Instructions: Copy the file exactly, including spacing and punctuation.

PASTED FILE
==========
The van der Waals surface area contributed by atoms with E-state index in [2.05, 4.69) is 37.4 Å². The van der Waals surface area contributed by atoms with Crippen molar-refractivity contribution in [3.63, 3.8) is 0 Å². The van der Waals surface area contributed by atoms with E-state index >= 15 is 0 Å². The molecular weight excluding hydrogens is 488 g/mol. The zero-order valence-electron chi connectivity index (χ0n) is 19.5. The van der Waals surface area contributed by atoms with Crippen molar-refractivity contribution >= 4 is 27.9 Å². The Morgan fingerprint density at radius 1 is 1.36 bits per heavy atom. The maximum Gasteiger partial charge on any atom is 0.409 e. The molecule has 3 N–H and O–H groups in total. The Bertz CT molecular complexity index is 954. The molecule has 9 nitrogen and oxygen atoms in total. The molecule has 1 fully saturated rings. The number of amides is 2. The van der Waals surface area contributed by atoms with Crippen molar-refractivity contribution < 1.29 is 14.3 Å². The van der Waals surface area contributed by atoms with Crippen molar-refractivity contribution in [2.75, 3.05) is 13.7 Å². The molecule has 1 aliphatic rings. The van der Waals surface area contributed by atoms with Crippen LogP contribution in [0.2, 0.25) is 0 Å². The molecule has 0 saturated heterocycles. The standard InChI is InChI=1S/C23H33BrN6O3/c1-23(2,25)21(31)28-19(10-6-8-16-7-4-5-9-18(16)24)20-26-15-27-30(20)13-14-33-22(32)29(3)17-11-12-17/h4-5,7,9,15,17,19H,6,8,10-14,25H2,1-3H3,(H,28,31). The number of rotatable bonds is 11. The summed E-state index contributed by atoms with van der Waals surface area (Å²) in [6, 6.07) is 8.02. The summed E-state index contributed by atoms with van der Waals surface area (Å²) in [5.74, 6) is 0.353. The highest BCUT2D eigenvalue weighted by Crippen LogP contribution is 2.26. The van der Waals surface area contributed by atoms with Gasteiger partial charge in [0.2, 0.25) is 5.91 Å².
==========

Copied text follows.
The van der Waals surface area contributed by atoms with E-state index in [2.05, 4.69) is 37.4 Å². The van der Waals surface area contributed by atoms with Crippen molar-refractivity contribution in [3.63, 3.8) is 0 Å². The van der Waals surface area contributed by atoms with E-state index >= 15 is 0 Å². The molecular weight excluding hydrogens is 488 g/mol. The zero-order valence-electron chi connectivity index (χ0n) is 19.5. The van der Waals surface area contributed by atoms with Crippen molar-refractivity contribution >= 4 is 27.9 Å². The Morgan fingerprint density at radius 1 is 1.36 bits per heavy atom. The maximum Gasteiger partial charge on any atom is 0.409 e. The molecule has 3 N–H and O–H groups in total. The Bertz CT molecular complexity index is 954. The molecule has 9 nitrogen and oxygen atoms in total. The molecule has 1 fully saturated rings. The number of amides is 2. The van der Waals surface area contributed by atoms with Crippen molar-refractivity contribution < 1.29 is 14.3 Å². The van der Waals surface area contributed by atoms with Crippen molar-refractivity contribution in [2.75, 3.05) is 13.7 Å². The molecule has 1 aliphatic rings. The van der Waals surface area contributed by atoms with Crippen LogP contribution in [0.2, 0.25) is 0 Å². The molecule has 0 saturated heterocycles. The standard InChI is InChI=1S/C23H33BrN6O3/c1-23(2,25)21(31)28-19(10-6-8-16-7-4-5-9-18(16)24)20-26-15-27-30(20)13-14-33-22(32)29(3)17-11-12-17/h4-5,7,9,15,17,19H,6,8,10-14,25H2,1-3H3,(H,28,31). The number of rotatable bonds is 11. The summed E-state index contributed by atoms with van der Waals surface area (Å²) in [6, 6.07) is 8.02. The summed E-state index contributed by atoms with van der Waals surface area (Å²) in [5.74, 6) is 0.353. The highest BCUT2D eigenvalue weighted by Crippen LogP contribution is 2.26. The van der Waals surface area contributed by atoms with Gasteiger partial charge in [0.2, 0.25) is 5.91 Å².